« I feel better. I can feel myself coming old, you see. » He softened. « By the way, Margaret, coming to Mrs Kay’s tonight ? She shook her head. « Come on, sweetie. Let’s go out together and enjoy ourselves, eh ?

« But it isn’t me that Eva wants to see, » » Mum said. « She ignores me… I’m not Indian enough for her. I’m only English. »

« I know you’re only English, but you could wear a sari. » He laughed.

« Special occasion, too, » said Dad, « tonight »

« What is it Dad ? »

« You know, they’ve so kindly asked me to speak on one or two aspects of Oriental philosophy. »

Dad spoke quickly and then tried to hide his pride in this honour, this proof of his importance… This was my opportunity.

I’ll come with you to Eva’s if you want me to.

« Ok, Dad said to me, »you get changed, Karim. He turned to Mum. He wanted her to be with him, to witness him being respected by others. ‘If only you’d come, Margaret. »

« Say goodbye to your mom, »he said…

Dad and I got out of the house.

It wasn’t far, about four miles to the Kays’, but Dad would never have got there without me. I knew all the streets and every bus route.

Dad had been in Britain since 1950 –over ttenty years –and for fifteen of those years he’d lived in the South London suburbs. Yet still he stumbled around the place like an Indian just off the boat, and asked questions like,  « Is Dover in Kent ? I’d have thought, as an employee of the British Government… a one as him, he’d just have to know these things. I sweated with embarrassment when he halted strangers in the street to ask directions to places that were a hundred yards away in an area where he’d lived for almost two decades.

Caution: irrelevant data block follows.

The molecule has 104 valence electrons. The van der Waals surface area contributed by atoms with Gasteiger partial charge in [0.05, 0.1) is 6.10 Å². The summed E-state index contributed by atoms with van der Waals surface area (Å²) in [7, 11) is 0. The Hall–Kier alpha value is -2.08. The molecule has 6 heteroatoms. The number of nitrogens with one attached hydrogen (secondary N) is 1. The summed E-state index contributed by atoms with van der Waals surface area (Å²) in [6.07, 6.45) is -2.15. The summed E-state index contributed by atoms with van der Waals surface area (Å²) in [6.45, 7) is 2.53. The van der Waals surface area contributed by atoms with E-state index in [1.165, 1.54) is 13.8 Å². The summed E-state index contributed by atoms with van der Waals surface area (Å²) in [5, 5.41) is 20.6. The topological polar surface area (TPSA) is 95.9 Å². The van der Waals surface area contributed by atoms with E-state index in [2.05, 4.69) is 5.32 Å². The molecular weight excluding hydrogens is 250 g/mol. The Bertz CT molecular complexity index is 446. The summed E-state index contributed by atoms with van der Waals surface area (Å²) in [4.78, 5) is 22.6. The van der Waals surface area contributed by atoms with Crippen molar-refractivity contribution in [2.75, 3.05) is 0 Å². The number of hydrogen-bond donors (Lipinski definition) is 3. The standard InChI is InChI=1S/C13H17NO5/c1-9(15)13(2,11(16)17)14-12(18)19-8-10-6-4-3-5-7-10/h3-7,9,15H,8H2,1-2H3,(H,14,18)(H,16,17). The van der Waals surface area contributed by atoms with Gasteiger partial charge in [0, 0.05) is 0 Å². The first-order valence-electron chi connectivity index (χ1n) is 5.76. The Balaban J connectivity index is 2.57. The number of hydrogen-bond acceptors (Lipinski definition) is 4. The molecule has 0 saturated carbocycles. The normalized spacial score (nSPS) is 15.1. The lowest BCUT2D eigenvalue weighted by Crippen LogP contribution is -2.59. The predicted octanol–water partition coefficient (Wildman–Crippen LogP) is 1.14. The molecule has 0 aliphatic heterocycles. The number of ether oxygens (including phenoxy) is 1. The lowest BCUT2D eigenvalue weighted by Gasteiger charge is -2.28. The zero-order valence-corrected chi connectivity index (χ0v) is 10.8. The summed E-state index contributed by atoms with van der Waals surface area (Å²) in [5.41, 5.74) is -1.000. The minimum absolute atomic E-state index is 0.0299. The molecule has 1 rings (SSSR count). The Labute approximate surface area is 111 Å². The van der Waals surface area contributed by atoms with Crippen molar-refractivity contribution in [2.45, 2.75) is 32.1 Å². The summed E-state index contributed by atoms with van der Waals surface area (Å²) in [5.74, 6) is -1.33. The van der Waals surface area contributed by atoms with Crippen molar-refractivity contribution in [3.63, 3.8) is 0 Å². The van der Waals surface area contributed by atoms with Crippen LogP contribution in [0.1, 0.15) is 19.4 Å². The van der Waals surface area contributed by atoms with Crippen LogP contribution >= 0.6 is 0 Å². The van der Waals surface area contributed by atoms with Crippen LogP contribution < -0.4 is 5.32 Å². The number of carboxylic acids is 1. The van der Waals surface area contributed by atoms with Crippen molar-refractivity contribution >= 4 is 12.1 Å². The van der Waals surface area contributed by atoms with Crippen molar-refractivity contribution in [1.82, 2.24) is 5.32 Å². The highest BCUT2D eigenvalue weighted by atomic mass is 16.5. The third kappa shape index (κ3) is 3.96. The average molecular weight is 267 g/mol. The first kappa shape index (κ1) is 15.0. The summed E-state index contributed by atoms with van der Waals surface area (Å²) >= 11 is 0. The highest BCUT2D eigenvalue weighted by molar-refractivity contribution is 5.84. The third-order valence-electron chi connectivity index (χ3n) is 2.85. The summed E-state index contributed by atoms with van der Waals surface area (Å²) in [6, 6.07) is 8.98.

The Budha of Suburbia from Hanif KUREISHI (Part 1 : In the suburbs)


Group A

2.Make a portrait of Karim (age, origin/race, place of birth, origin of parents, brothers and sisters)

3.What is the main event taking place all through this passage ?

4.What are the main aspects of the life of an Indian in London (tolerance, prejudices, exoticism, attachment, rejection to traditions.

Group B

 5.Compare karim’s portrait of his father and mother. Which portrait is more positive ? What can you say about it ?6.To what extent can you link the sentence « I always wanted to be somewhere else, I don’t know why » to the notion of identity ?